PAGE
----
Exploring the Struggles of Deaf People in STEM

April 01, 2021

Written by: Vanessa Hennessey

March 13th-April 15th is Deaf History Month, a time to celebrate and recognize the accomplishments of people who are deaf and/or hard of hearing. Here in Canada, according to The Canadian Association of the Deaf-Association des Sourds du Canada (CAD-ASC), there are 350,000 culturally Deaf Canadians and over 3 million hard of hearing Canadians. It is estimated there is a higher percentage of deaf people in Inuit communities (5.7 in 1000) than in all of Canada (1 in 1000). Sign language has been part of Indigenous linguistic landscapes for centuries, and American Sign Language (ASL; predominantly used in English-speaking North America) was developed in the 1800s. Quebec Sign Language, known in French as Langue des signes québécoise or Langue des signes du Québec, is the predominant sign language of deaf communities used in francophone Canada, primarily in Quebec. There are also a myriad of other dialects and colloquial uses of sign language, including Maritime Sign Language in Eastern Canada, and Black American Sign Language (BASL), used by Black communities across North America.

Source: verywell health

With all of these sign languages, one would think that deaf and hard of hearing people would be welcome and thriving in areas such as STEM (Science, Technology, Engineering, and Math), but it turns out that industry and our educational institutions have a long way to go in terms of supporting even the most basic of deaf and hard of hearing employees’ and students’ needs.

In 2018, Braun et al published a study entitled, “Welcoming Deaf Students into STEM: Recommendations for University Science Education” in The American Society for Cell Biology’s Life Sciences Education journal. In the article, they follow a hypothetical deaf student, Emily, as she navigates her STEM major and describe the challenges that she will most certainly face, supported by empirical evidence in published literature. (Fun fact: 8 of the 10 coauthors of this article are deaf, with a combined 101 years of experience in teaching and mentoring deaf students in higher education! Talk about not only inclusion, but having a real seat at the table.) In this article, the coauthors conclude that deaf individuals have made many contributions to science and technology throughout history, but deaf students like Emily often feel unwelcome in the hearing (ie, non-deaf people) STEM community and often have to work harder than their hearing peers to achieve similar opportunities. Culturally sensitive faculty who are willing to advocate on their behalf can be hard to come by in post-secondary settings, and it can be difficult to find networking opportunities and research experiences for deaf students. The article gives a host of recommendations, broken up in easy-to-read tables with real-life examples of communicated preconceptions, explanations about why these preconceptions are problematic, and positive actions that faculty can take to make students feel welcome. Importantly, this article underscores the lack of support that many deaf and hard of hearing students face: not having access to individualized accommodations, putting extra time into meeting with interpreters outside of class settings and difficulty finding interpreters who are well-versed in STEM topics, and not having the same access to networking opportunities in order to conduct required research for their degrees.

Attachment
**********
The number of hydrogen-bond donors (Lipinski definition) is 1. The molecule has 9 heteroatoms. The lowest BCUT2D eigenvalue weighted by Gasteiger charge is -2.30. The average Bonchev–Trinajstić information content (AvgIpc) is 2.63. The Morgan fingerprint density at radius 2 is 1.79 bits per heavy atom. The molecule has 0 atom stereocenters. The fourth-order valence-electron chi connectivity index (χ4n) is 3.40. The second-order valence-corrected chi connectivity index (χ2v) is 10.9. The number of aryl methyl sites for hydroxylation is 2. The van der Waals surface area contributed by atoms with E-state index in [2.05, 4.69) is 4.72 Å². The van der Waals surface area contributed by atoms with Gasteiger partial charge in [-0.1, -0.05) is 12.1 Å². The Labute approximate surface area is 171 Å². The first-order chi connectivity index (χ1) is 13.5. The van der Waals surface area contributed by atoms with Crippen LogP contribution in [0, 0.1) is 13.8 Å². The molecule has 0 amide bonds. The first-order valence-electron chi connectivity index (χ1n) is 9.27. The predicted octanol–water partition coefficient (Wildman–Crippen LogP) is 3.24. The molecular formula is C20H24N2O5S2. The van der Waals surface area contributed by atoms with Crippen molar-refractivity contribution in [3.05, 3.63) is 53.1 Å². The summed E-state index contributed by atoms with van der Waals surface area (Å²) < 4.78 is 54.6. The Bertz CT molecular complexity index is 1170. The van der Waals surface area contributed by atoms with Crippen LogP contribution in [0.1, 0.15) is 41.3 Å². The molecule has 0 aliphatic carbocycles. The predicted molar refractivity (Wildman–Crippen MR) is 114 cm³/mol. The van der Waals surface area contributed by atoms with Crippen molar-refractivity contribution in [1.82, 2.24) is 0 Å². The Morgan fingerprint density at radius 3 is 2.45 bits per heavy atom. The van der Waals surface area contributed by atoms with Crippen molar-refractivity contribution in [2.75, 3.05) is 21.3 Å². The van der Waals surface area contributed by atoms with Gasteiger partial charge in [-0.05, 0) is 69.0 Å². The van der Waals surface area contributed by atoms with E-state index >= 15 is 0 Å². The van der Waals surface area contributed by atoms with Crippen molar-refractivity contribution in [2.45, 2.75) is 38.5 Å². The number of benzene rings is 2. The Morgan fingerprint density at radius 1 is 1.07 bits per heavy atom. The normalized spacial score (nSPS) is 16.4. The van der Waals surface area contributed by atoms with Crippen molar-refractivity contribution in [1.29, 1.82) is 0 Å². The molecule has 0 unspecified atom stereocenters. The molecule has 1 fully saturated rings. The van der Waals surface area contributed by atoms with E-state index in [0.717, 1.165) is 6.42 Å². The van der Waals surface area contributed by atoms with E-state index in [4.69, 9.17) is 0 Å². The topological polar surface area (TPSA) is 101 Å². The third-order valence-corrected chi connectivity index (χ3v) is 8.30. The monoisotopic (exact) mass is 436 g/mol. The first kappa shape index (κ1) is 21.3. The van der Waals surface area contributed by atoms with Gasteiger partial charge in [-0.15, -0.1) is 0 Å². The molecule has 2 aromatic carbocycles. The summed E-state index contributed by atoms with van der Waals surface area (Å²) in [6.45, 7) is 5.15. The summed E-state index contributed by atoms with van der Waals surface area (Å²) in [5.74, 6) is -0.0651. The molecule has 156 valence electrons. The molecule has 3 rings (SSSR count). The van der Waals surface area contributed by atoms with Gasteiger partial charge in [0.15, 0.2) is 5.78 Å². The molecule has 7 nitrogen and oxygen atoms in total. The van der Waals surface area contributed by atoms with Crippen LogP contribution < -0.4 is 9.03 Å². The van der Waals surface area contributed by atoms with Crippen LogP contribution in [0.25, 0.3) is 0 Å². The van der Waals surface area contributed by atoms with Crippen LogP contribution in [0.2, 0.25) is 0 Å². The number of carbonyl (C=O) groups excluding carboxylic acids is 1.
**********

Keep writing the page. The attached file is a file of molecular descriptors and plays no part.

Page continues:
Source: Yahoo!